The collected household data was summarized and analyzed using Statistical Package for Social Sciences, (SPSS, and version 16.0). Descriptive statistics such as percentage and frequency were used to present the results.
Milk production and milking practices
The result in Table 1 (10, show that most of she-camels (60%) produced from 2 to 3 litres milk/day followed by 38.3%that produced 3-5 litres milk/day and about 2% that produced more than 5 litres milk/day.
|Camel’s Milk Production litre/per day||Percentage of she-camels|
|More than 5||2%|
Table 1: Camel’ milk production litre/per day.
The lactation period varied between camels of different owners. 5% of camel owners left a period of 8 months lactation for a period of 10 months was practiced by about 53% of camel owners, lactation for 14 months was practiced by 42% of the camel owners and (Table 2).
|Lactation period||No. of respondents||%|
Table 2: lactation period of she-camels.
The results revealed that about 97% of the 60 camel owners used calves in milk let-down stimulation while the rest milked their animals without calves (Table 3).
|Methods||No. of respondents||%|
Table 3: Methods of milk let down.
The majority of owners (61.7%) milked she-camels twice a day, while about 37% milked their animals three times a day and only 1.7%milked their animals once a day (Table 4).
|Milking frequency/day||No. of respondents||%|
Table 4: Milking frequency (day).
The majority of camel owners families (95%) consumed the produced milk, while 3.3%sold the produced milk and 1.7% took the milk for calves (Table 5).
|Uses of milk||No. of respondents||%|
|For family consumtion||57||95|
Table 5: Uses of camel milk.
Feeding and watering
The results (Table 6), indicated that the main source of feeding is rangelands (85%) while rangelands combined with green fodder represent only 15%.
|Source of feed||No. of respondents||%|
|Rangelands and green fodder||9||15|
Table 6: Source of feed.
The majority of plant coverage in the area of the study is trees (60%), while grasses showed only (18.3%), (Table 7).
|Plant||No. of respondents||%|
Table 7: Plant coverage in studied area.
The data in Table 8 shows that the main source of water for camels watering is river (41.7%) in addition to wells (30%) and natural water net (ponds).
|Water source||No. of respondents||%|
|Natural water net||17||28.3|
Table 8: Water sources in the studied area.
Table 9 shows that the majority of camel owners (71.7 %) watered their camels in summer every three days than 20% of owners watered their camels every two days and about (8%) of owners watered their camels daily. However, in winter more than 50%of camel owners wate their camels every six days followed by 40%owners watering their camels every four days and 5% of camel owners watering their camels every three days.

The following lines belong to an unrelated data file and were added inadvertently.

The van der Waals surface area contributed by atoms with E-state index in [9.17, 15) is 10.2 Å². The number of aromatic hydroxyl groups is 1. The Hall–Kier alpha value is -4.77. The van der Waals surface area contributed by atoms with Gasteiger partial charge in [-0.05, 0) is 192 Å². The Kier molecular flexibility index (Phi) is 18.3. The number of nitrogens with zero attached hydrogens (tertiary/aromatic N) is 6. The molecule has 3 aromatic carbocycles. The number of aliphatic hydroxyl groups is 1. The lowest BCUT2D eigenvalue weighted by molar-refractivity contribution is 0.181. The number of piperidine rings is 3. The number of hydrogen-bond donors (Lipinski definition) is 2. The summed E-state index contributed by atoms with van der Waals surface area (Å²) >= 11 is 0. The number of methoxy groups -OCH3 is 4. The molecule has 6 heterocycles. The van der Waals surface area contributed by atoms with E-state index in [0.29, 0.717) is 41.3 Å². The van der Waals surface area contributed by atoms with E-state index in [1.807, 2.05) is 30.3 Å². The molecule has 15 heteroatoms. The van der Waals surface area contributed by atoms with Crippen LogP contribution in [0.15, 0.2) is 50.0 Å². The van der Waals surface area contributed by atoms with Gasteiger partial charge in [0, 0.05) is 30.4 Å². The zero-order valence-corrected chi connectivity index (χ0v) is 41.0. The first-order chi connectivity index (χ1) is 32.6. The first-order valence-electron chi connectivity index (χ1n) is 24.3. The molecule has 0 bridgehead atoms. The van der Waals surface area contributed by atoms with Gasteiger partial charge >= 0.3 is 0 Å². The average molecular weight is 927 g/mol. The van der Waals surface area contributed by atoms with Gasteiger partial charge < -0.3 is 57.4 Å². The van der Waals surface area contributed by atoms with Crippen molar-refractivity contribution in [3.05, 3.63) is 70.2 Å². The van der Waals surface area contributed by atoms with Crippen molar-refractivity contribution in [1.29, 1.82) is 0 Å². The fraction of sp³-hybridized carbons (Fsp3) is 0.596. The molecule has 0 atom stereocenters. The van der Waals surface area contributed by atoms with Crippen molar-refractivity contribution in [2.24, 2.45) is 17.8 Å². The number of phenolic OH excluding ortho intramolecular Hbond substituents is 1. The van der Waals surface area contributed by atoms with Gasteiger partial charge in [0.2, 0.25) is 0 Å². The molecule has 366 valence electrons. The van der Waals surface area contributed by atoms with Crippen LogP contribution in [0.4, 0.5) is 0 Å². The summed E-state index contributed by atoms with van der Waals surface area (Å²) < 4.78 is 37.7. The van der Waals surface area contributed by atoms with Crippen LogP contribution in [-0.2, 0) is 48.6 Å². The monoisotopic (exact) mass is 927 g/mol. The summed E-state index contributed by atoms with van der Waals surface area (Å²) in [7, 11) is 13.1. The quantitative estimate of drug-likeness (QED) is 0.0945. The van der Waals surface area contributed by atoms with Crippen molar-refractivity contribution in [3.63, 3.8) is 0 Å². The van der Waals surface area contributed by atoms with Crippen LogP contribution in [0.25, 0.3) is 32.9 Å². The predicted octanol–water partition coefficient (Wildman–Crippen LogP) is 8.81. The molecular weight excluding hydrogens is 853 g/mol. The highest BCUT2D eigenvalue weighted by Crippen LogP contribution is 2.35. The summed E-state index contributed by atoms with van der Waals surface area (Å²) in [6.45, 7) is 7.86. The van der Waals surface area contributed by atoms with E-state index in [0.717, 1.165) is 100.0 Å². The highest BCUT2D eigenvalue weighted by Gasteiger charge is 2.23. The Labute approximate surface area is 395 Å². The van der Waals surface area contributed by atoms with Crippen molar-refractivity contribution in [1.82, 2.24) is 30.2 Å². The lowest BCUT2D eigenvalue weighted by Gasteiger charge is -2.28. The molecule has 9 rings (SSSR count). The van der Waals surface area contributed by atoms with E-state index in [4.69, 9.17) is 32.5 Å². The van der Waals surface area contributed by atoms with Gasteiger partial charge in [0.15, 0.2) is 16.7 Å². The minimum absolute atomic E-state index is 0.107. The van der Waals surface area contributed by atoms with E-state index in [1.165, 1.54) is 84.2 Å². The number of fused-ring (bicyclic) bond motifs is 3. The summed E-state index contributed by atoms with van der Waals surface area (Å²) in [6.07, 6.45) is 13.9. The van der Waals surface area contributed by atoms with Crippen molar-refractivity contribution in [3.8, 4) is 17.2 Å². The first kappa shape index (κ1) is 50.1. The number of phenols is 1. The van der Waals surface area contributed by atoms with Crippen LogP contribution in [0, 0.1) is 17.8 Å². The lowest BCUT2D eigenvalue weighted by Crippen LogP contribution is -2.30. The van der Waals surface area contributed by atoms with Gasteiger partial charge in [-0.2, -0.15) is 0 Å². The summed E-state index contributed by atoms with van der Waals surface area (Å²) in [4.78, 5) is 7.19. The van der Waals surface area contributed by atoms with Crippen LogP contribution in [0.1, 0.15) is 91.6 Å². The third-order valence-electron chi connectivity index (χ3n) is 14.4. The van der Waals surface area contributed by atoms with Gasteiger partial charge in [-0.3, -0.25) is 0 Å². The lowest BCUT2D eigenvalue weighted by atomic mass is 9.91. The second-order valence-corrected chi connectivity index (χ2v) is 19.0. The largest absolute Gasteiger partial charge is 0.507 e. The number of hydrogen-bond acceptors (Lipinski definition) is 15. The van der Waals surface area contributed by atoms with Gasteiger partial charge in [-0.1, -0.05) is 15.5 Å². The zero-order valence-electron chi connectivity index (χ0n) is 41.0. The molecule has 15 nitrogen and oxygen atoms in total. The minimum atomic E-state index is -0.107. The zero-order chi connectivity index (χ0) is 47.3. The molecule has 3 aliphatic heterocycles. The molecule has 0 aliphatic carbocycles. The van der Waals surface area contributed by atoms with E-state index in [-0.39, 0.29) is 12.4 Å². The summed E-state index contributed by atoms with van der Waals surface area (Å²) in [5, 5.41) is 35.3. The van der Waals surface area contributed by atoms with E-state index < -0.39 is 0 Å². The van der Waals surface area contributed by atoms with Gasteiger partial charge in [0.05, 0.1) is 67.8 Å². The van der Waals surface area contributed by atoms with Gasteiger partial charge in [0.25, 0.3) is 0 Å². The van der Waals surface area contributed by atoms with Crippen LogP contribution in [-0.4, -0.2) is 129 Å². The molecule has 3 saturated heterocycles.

|Frequency (Days)||No.||%||Frequency (Days)||No.||%|
|Over all||60||100.0||Over all||60||100.0|
Table 9: Watering interval.
Most of camel owners (70%) responded that there is no veterinary service and the majority of them (80%) mentioned that the veterinary service was provided by the private sector while 20% mentioned that the veterinary service is provided by the government (Table 10).
|Source veterinary services||Availability of veterinary services|
Table 10: Sources and availability of veterinary services according to respondents.
The study shows that there are different modes of behviour of camel owners in Butana area milking practices, lactation period, milk let-down stimulation, milking frequency The milk production is within the estimated range of east african camels. The milk yield of 2-5 litres per day increasing with one to 3 times of milking per dayis low compared to other studies Wernery reported production of 20 to 30 litres daily for good milkers while Schwartz and Walsh estimated lactation yield for East African camels at between 1,500 and 2,500 litres. The low yield can be explained by the lack of marketing (95%) is used for family consumption
Full tree grazing is the main mode of feeding. The majority of owners braught their animals to the river or the nearby wells for watering
Chalenges facing camel owners in Butana area include scarcity of veterinary services, and marketing of camel’s milk, most of the milk produced is consumed by the owners.
The data generated from the study is useful for owners, government and researchers.
The study concluded that the mean values of camel milk yield and component that were affected by feeding. Camel in the pastures and animals preferred trees and shrubs. The main constrain can face the camel production such the veterinary services.